How to Assess the Financial Strength of an Insurance Company
Four independent agencies—A.M. Best, Fitch, Moody’s and Standard & Poor’s—rate the financial strength of insurance companies. Each has its own rating scale, its own rating standards, its own population of rated companies, and its own distribution of companies across its scale. Each agency uses numbers or plusses and minuses to indicate minor variations in rating from another rating class.
The agencies disagree often enough so that you should consider a company’s rating from two or more agencies before judging whether to buy or keep a policy from that company. Moreover, agencies will announce changes of ratings on any day. It’s probably prudent to check annually on the ratings of any company you’re interested in.
Some points for using the ratings:
- Don’t rely only on what the insurance companies say about their ratings from these agencies. Companies are likely to highlight a higher rating from one agency and ignore a lower one from another agency, or to select the most favorable comments from a rating agency’s report.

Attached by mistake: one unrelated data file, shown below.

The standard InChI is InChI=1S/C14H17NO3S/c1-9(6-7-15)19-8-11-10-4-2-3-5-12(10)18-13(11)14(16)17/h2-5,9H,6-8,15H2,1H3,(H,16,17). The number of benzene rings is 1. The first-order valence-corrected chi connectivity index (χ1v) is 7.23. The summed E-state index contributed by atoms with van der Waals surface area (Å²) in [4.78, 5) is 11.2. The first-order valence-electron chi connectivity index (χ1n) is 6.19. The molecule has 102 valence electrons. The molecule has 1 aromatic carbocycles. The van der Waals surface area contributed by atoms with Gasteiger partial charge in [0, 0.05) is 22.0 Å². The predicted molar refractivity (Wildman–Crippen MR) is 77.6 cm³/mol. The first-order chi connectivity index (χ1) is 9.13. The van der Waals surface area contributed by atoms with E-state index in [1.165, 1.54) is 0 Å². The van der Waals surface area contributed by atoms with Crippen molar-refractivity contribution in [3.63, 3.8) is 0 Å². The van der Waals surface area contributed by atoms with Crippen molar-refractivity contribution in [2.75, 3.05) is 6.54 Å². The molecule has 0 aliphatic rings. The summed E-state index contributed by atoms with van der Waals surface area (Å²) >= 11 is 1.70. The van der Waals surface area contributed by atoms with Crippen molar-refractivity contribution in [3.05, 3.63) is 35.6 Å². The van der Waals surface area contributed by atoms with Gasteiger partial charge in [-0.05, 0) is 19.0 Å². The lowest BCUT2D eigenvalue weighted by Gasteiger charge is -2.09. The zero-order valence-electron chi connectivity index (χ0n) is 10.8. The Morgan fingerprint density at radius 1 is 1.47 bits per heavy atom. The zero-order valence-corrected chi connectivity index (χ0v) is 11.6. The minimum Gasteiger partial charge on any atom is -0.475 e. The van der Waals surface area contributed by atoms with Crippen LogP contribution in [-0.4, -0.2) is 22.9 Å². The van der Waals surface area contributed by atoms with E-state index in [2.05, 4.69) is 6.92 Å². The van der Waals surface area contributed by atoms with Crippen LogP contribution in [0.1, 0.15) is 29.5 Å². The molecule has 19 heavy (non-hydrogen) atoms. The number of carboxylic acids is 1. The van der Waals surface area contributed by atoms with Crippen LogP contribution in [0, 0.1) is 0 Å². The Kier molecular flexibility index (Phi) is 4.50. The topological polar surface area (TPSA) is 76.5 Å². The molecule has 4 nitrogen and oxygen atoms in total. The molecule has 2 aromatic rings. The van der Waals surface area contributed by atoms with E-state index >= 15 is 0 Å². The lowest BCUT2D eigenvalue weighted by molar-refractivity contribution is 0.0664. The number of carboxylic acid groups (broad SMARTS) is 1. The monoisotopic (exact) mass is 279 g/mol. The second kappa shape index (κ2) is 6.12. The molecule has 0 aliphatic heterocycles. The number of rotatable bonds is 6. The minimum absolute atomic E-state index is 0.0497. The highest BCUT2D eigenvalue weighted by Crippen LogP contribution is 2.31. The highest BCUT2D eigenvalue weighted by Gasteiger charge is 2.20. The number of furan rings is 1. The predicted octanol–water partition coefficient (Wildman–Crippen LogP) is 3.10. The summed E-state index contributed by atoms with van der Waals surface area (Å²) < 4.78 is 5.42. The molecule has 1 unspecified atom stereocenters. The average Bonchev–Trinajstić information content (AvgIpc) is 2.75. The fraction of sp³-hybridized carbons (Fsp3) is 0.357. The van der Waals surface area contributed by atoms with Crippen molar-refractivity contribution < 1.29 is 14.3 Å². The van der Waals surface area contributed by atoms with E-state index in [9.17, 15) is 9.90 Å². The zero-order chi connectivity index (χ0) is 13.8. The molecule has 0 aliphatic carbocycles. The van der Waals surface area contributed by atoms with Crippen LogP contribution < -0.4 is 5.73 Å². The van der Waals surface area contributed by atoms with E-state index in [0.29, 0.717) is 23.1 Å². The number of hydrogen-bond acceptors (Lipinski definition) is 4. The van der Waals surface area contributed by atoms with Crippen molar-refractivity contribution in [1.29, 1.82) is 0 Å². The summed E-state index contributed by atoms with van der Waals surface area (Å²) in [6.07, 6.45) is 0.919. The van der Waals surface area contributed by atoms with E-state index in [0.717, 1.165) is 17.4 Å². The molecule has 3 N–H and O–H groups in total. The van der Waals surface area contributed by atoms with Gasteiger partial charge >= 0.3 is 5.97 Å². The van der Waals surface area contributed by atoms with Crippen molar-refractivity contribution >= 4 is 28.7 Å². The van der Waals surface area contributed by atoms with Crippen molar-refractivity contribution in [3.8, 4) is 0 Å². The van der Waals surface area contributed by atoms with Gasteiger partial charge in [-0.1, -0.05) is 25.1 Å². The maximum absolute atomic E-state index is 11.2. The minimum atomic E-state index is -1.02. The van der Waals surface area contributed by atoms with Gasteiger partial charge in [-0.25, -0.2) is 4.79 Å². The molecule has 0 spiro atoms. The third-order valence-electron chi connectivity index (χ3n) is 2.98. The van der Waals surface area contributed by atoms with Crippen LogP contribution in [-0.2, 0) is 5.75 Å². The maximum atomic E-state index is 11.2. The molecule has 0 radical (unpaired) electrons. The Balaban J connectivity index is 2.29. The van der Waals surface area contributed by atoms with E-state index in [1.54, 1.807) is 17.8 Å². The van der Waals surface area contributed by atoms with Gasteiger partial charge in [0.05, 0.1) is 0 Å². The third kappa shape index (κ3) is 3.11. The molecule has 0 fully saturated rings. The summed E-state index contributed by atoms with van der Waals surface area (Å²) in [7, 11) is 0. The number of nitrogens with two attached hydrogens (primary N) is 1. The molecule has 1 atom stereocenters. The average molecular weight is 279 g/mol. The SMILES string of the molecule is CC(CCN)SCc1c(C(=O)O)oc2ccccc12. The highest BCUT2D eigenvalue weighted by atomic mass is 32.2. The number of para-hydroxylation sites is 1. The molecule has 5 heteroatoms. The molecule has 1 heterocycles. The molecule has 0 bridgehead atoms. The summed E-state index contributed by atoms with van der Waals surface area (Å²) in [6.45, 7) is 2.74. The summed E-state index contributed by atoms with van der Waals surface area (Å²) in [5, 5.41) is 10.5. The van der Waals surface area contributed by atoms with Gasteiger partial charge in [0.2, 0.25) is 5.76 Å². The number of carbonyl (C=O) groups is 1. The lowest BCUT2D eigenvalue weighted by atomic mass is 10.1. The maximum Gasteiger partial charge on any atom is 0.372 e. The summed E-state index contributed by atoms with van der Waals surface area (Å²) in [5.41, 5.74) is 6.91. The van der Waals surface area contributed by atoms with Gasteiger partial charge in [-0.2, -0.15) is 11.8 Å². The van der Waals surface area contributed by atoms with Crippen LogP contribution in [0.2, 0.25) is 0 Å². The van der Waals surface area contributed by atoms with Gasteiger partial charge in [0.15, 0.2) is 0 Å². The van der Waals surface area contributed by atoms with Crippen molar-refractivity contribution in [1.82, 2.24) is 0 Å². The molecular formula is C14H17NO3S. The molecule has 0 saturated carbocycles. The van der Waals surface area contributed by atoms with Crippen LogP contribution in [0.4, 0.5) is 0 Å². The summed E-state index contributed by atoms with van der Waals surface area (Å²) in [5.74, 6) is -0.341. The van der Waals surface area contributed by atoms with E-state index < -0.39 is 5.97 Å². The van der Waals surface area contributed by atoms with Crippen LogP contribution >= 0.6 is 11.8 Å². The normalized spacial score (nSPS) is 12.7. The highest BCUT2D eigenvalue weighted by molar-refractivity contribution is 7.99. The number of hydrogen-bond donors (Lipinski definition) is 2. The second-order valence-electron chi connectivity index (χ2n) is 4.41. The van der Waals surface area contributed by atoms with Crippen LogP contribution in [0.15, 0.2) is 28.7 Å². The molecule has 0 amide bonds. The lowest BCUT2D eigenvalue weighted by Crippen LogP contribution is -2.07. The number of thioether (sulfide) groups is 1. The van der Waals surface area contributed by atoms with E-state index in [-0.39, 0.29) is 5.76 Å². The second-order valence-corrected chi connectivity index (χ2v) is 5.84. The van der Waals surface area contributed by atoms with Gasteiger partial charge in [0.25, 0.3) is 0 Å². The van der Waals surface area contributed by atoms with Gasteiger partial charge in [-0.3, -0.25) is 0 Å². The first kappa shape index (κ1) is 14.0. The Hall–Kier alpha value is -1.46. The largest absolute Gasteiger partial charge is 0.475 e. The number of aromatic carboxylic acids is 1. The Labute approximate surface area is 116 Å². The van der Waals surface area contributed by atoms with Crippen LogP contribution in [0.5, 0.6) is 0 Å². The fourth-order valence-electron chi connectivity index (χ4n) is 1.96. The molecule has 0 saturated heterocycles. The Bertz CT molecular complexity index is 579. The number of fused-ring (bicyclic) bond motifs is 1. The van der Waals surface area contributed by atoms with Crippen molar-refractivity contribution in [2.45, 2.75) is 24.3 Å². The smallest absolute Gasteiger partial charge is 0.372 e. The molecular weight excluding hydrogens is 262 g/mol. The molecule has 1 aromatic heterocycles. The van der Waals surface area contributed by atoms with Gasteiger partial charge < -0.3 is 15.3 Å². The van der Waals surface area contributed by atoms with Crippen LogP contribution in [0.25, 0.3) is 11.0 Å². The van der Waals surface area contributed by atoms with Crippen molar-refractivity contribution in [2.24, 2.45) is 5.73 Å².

- To use the ratings from more than one independent agency, you need to understand that each agency’s rating code is different from the others. For example, an A+ from A.M. Best is the next-to-top rating of its 15 categories, but an A+ from Fitch or S&P is their 5th-highest rating (out of 24 categories for Fitch, and out of 19 categories for S&P). Moreover, Moody’s doesn’t have an A+ rating.
However, the ratings can be classified into “secure” and “vulnerable” mega-categories. Here, as of August 2009, are the rating scales for each of the “secure” rating classes, and all the “vulnerable” classes combined (source: The Insurance Forum, September 2009 issue).
Ratings Agency Contact Information
All of the ratings agencies can be found on the Web, or reached by phone.